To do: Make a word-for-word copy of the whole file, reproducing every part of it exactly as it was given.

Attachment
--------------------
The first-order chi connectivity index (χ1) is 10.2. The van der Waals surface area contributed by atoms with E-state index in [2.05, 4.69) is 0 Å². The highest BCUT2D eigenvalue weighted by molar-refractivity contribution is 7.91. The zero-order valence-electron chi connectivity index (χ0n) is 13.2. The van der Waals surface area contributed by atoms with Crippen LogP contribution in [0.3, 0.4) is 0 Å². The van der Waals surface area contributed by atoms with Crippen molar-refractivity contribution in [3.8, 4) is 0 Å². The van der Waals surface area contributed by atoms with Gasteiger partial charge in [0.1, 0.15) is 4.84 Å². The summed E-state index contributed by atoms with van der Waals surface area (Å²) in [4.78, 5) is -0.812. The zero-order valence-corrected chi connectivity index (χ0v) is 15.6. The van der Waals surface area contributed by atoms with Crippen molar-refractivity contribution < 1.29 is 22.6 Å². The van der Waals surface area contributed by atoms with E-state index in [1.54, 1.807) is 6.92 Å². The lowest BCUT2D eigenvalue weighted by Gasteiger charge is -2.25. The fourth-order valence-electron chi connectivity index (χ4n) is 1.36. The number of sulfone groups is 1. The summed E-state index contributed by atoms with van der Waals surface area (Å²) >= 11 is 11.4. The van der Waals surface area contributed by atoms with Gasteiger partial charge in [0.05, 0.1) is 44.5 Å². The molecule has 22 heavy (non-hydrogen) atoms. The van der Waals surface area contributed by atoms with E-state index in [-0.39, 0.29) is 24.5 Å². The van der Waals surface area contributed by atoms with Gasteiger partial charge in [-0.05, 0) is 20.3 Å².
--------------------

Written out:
The first-order chi connectivity index (χ1) is 10.2. The van der Waals surface area contributed by atoms with E-state index in [2.05, 4.69) is 0 Å². The highest BCUT2D eigenvalue weighted by molar-refractivity contribution is 7.91. The zero-order valence-electron chi connectivity index (χ0n) is 13.2. The van der Waals surface area contributed by atoms with Crippen LogP contribution in [0.3, 0.4) is 0 Å². The van der Waals surface area contributed by atoms with Crippen molar-refractivity contribution in [3.8, 4) is 0 Å². The van der Waals surface area contributed by atoms with Gasteiger partial charge in [0.1, 0.15) is 4.84 Å². The summed E-state index contributed by atoms with van der Waals surface area (Å²) in [4.78, 5) is -0.812. The zero-order valence-corrected chi connectivity index (χ0v) is 15.6. The van der Waals surface area contributed by atoms with Crippen molar-refractivity contribution < 1.29 is 22.6 Å². The van der Waals surface area contributed by atoms with E-state index in [1.54, 1.807) is 6.92 Å². The lowest BCUT2D eigenvalue weighted by Gasteiger charge is -2.25. The fourth-order valence-electron chi connectivity index (χ4n) is 1.36. The number of sulfone groups is 1. The summed E-state index contributed by atoms with van der Waals surface area (Å²) >= 11 is 11.4. The van der Waals surface area contributed by atoms with Gasteiger partial charge in [0.05, 0.1) is 44.5 Å². The molecule has 22 heavy (non-hydrogen) atoms. The van der Waals surface area contributed by atoms with E-state index in [-0.39, 0.29) is 24.5 Å². The van der Waals surface area contributed by atoms with Gasteiger partial charge in [-0.05, 0) is 20.3 Å².